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Tax Morale and Optimal Taxation

Listed author(s):
  • Werner Gueth

    ()

  • Rupert Sausgruber

We study experimentally how taxpayers choose between two tax regimes to fund a public good. The first-best tax regime imposes a general, distorsion-free income tax. However, this tax cannot be enforced. The second-best alternative supplements the income tax by a specific commodity tax. This tax cannot be evaded but distorts optimal consumption choices, instead. The result is that a large majority of subjects prefer the general income tax regime. The bulk of votes is consistent with actual payoffs. We isolate tax morale as cause for payoffs above theoretical predictions.

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File URL: ftp://papers.econ.mpg.de/esi/discussionpapers/2004-12.pdf
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Paper provided by Max Planck Institute of Economics, Strategic Interaction Group in its series Papers on Strategic Interaction with number 2004-12.

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Length: 23 pages
Date of creation: Feb 2004
Handle: RePEc:esi:discus:2004-12
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  1. Gary Charness & Matthew Rabin, 2002. "Understanding Social Preferences with Simple Tests," The Quarterly Journal of Economics, Oxford University Press, vol. 117(3), pages 817-869.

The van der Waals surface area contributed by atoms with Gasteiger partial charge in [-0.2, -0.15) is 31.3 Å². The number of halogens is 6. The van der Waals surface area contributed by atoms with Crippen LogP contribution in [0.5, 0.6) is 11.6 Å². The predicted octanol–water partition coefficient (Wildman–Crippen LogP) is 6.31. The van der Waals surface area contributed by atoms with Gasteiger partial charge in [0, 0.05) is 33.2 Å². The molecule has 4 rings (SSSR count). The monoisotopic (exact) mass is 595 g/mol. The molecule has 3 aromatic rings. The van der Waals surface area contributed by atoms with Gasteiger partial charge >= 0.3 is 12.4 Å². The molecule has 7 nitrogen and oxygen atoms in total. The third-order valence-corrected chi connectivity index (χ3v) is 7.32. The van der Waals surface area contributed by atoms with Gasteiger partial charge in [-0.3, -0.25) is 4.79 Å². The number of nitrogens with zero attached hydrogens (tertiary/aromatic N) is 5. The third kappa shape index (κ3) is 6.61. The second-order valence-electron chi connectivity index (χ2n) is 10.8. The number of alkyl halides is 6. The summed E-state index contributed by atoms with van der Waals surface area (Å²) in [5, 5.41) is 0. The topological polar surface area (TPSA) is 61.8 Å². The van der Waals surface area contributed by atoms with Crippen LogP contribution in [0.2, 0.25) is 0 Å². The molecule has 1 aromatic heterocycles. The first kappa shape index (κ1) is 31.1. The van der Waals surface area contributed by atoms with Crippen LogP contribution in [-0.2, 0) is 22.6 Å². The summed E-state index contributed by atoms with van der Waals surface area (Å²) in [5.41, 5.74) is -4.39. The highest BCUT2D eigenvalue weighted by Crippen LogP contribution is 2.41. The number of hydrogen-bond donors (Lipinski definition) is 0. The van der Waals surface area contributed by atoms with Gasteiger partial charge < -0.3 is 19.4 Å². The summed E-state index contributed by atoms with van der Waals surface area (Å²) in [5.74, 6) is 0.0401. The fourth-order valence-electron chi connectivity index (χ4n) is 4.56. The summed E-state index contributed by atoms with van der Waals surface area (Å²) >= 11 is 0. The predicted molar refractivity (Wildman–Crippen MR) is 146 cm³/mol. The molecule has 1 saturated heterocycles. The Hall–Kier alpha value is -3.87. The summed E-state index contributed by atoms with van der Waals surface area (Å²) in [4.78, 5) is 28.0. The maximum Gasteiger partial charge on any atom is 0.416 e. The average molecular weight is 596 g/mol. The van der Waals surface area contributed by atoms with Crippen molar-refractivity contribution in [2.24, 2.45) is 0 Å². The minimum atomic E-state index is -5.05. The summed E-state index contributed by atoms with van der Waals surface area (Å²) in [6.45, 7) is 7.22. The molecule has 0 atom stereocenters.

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  13. Alm, James & McClelland, Gary H & Schulze, William D, 1999. "Changing the Social Norm of Tax Compliance by Voting," Kyklos, Wiley Blackwell, vol. 52(2), pages 141-171.
  14. Alm, James & McClelland, Gary H. & Schulze, William D., 1992. "Why do people pay taxes?," Journal of Public Economics, Elsevier, vol. 48(1), pages 21-38, June.
  15. Wolfram F. Richter & Robin W. Boadway, 2005. "Trading Off Tax Distortion and Tax Evasion," Journal of Public Economic Theory, Association for Public Economic Theory, vol. 7(3), pages 361-381, 08.
  16. Emmanuel Saez, 2001. "Using Elasticities to Derive Optimal Income Tax Rates," Review of Economic Studies, Oxford University Press, vol. 68(1), pages 205-229.
  17. Rabin, Matthew, 1993. "Incorporating Fairness into Game Theory and Economics," American Economic Review, American Economic Association, vol. 83(5), pages 1281-1302, December.
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